Body decoration in rituals is an expression of tradition and belief in several parts of the world. Photos of the Amazon Indians seen on display show how some tribes used to paint it black body boys to symbolize their death before rebirth as adults. In some regions of Africa, natural skin does not call the slightest attraction, this is why people often get tattoos done with cuts, controlling, with certain substances, the healing process of bruises to form prominence(7).

Throughout history, tattoos have also been frequently associated with punishment and marginal behavior. In prisons around the world, if the prisoners tattooed themselves to distinguish their committed crimes and the factions they belong. Another example is the notorious Yakusa, Japanese mafia, in which its members have largely parts of their bodies' tattooed as proof of courage and loyalty to the group(8). It is worth noting, then, the relationship between the determination of a writing body and a uniqueness trace before the vision of the other(9).

[...] the body, by being subsequently marked, reflects a strategy of social confrontation increasingly informed, aware and reflective about the potential transformative effects resulting from this same intervention"(10).

Like all attitudes, prejudice is a mixture of beliefs, emotions and predispositions to the action. One way to simplify the world is by categorizing things. By categorizing people into groups, stereotypes are quite often created, which may contain a germ of truth, but still, they distort the perception of many people. When something is categorized, the margin for exclusion increases and, generally, the person who is different is segregated, generating prejudice(5).

At this point the stigma appear: social attributes that an individual or group carry and whose values ​​can be negative or pejorative. These attributes determine a destination of exclusion or social revendication perspective for the right to be treated well and to have equal opportunities. Stigma reveals that society has difficulties dealing with what is different. This difficulty is perpetuated through generations, which leads to the construction of a moral career for the stigmatized individual, i.e., his/her identity will incorporate these attributes corresponding to a negative social value. The identity visible attributes are important signals to start the long journey to discovery the other, but they are not enough(2).

For the representations meanings, they are understood and constituted by social reality, being, therefore, explanatory and prescriptive. Closely articulated to scientific theories, the representations produce knowledge elaborated by science to a process of reframing, as they are negotiated and recreated in the heart of popular theories(11). One of the key elements of the theory of representations is the possible interconnection between cognition, affection and action in the process of representation(12). It is also emphasized that the representations, in general, work as a system of reality interpretation, which rules the individuals relationships in their physical and social context and determines their behaviors, practices, guide their actions and social relations, direct them, constituting a universe of opinions and beliefs organized around a central meaning and in relation to a given object(13).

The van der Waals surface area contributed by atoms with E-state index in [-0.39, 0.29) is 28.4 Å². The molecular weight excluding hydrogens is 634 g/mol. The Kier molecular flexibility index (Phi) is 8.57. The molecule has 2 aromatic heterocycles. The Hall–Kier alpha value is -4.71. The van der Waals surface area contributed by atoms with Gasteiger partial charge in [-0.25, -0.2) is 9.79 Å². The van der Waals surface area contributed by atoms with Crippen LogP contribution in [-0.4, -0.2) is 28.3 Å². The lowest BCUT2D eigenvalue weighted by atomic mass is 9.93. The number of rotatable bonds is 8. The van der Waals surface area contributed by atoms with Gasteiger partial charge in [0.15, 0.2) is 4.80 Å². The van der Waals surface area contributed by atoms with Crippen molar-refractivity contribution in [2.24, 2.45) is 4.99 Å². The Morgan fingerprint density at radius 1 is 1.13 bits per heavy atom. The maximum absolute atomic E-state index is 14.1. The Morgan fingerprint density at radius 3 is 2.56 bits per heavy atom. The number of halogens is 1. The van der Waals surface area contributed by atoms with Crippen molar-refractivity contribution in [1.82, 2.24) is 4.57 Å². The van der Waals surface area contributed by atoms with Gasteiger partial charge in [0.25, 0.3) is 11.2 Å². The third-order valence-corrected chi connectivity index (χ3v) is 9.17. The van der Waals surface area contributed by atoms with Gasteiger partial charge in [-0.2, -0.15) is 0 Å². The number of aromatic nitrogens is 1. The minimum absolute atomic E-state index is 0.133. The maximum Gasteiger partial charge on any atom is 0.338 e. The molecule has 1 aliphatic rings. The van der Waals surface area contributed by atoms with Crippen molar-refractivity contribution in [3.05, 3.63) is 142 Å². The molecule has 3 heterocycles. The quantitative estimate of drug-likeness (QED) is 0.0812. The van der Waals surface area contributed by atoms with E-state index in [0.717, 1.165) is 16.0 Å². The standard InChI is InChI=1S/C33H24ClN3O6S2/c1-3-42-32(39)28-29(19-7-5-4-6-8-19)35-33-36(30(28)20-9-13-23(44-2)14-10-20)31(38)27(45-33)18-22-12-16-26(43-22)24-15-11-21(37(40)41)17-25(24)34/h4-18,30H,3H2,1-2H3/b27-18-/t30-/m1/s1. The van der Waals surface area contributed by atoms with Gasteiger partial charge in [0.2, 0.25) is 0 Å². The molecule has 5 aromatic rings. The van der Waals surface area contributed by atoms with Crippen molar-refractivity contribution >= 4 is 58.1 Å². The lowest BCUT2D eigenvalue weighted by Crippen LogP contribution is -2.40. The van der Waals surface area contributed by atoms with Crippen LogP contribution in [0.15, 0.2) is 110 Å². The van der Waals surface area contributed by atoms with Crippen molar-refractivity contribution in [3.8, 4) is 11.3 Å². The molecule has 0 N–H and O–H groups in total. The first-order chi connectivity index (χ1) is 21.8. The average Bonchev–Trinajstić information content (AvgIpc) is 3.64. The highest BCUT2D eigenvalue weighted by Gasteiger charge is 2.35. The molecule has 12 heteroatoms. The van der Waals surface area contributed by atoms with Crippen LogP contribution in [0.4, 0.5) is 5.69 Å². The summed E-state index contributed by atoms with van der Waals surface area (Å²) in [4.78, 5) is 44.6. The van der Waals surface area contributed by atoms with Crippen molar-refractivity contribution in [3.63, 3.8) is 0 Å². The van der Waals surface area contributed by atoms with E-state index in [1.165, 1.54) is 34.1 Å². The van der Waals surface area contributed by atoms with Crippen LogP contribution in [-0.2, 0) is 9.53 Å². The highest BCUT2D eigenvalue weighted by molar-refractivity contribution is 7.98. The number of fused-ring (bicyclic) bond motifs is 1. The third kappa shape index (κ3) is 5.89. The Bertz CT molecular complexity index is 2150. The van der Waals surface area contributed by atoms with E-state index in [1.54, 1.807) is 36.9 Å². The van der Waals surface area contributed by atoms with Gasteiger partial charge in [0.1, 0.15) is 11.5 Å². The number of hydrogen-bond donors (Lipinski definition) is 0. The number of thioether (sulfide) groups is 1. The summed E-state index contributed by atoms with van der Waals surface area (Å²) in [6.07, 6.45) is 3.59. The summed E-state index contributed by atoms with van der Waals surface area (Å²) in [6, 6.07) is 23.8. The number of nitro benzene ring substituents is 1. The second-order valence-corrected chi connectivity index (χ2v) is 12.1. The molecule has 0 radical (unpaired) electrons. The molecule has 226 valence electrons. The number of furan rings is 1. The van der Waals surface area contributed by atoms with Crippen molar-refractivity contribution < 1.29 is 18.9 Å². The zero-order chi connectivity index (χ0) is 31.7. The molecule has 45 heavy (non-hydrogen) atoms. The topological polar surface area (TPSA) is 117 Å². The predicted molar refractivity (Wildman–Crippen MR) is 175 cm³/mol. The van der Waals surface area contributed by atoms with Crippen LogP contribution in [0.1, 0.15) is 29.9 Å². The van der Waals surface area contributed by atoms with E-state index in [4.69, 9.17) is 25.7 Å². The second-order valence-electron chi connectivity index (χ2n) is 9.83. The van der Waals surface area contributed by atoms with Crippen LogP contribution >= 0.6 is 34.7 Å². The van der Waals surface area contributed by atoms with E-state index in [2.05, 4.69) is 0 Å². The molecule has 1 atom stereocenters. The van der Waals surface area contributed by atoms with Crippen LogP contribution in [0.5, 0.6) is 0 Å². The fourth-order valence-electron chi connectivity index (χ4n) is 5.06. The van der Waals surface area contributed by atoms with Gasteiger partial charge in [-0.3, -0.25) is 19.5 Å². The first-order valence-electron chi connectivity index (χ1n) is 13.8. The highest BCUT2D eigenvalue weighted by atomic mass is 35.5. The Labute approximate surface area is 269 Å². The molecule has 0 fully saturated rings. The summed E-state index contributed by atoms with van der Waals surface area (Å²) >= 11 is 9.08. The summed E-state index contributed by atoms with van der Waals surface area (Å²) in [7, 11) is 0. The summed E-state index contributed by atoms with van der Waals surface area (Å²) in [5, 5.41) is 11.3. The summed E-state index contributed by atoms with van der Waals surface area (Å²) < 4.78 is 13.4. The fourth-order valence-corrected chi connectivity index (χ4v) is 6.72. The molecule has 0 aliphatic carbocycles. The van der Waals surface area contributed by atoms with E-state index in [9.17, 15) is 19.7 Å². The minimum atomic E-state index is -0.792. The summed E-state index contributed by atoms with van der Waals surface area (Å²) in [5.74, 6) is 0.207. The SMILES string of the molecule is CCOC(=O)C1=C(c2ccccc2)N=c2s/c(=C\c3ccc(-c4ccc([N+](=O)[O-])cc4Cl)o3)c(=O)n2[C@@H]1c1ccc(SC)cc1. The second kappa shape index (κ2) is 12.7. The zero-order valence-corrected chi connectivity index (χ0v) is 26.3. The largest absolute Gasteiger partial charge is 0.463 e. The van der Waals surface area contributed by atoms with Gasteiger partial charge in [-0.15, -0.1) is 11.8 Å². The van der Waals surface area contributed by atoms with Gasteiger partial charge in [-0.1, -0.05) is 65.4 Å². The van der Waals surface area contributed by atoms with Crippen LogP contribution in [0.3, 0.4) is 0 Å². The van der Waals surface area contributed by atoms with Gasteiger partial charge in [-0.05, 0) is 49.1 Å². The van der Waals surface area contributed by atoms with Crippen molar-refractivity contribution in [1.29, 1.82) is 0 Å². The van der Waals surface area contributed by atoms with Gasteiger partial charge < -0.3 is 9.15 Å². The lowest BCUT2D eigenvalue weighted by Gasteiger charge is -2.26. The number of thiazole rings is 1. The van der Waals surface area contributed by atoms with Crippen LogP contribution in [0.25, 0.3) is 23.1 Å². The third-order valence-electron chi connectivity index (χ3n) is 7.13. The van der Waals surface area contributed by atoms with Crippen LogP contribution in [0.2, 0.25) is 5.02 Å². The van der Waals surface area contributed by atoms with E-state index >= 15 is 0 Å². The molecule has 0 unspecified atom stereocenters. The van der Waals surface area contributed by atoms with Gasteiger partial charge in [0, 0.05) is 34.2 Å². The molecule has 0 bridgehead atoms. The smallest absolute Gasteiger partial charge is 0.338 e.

Therefore, the objectives of this study was to verify tattoo and/or piercing representations in the identity of their users and the prejudices produced by such ornaments.



The project of this study was examined and approved by the Ethics in Research Involving Human Subjects of the School of Nursing of Ribeirão Preto, University of São Paulo, Protocol nº 0543/2005.

The approach of the participants to the survey occurred in a tattoo and/or piercing studio of a city in the state of São Paulo, Brazil, in a stipulated period of 15 days, where, people seeking some kind of these ornaments, were invited to participate. Among those who accepted the invitation there were included, randomly, a number of 10, considered appropriate to the proposed objectives. Fulfilled this inclusion process, the participants signed a Consent Form and underwent a semi-structured interview, in one part there was a script with the participants general characteristics, and in another part there were seven questions that sought to contemplate the objectives of this study.

The script was tested with three people who sought the studio searching for the same ornaments, and did not participate of the final sample included for analysis. The test did not indicate any interviewers' difficulty, the researchers applied the questionnaires, made the interviews, and did not point any respondents' difficulty in answering them.

The interviews were individually, in an adequate room of the studio, and the answers were written by the researchers in the same time of the interview, then, they were synthesized and analyzed according to the descriptive qualitative analysis (6). The results were presented for each of the questions, with excerpts from the participants' speeches, illustratively, followed by discussion.


Results and discussion

The Figure below shows the general characteristics of the study participants.


Figure 1


With respect to gender, the studied group was well balanced, and age has pointed to a young group with educational levels ranging from the second and third degrees. They had different occupations, including three unemployed, and most of they were single. These variations are of paramount importance, since it points to a heterogeneous group with great chances to be representative of a larger group of people looking for studios in search of ornament to modify in some way, the appearance of their bodies, and also a way to express an identity, since words and gestures cannot certainly be so authentic. Presumably, the ornament outperforms other forms of expression because of its firmness static can transmit a response to the other without offering any explanation.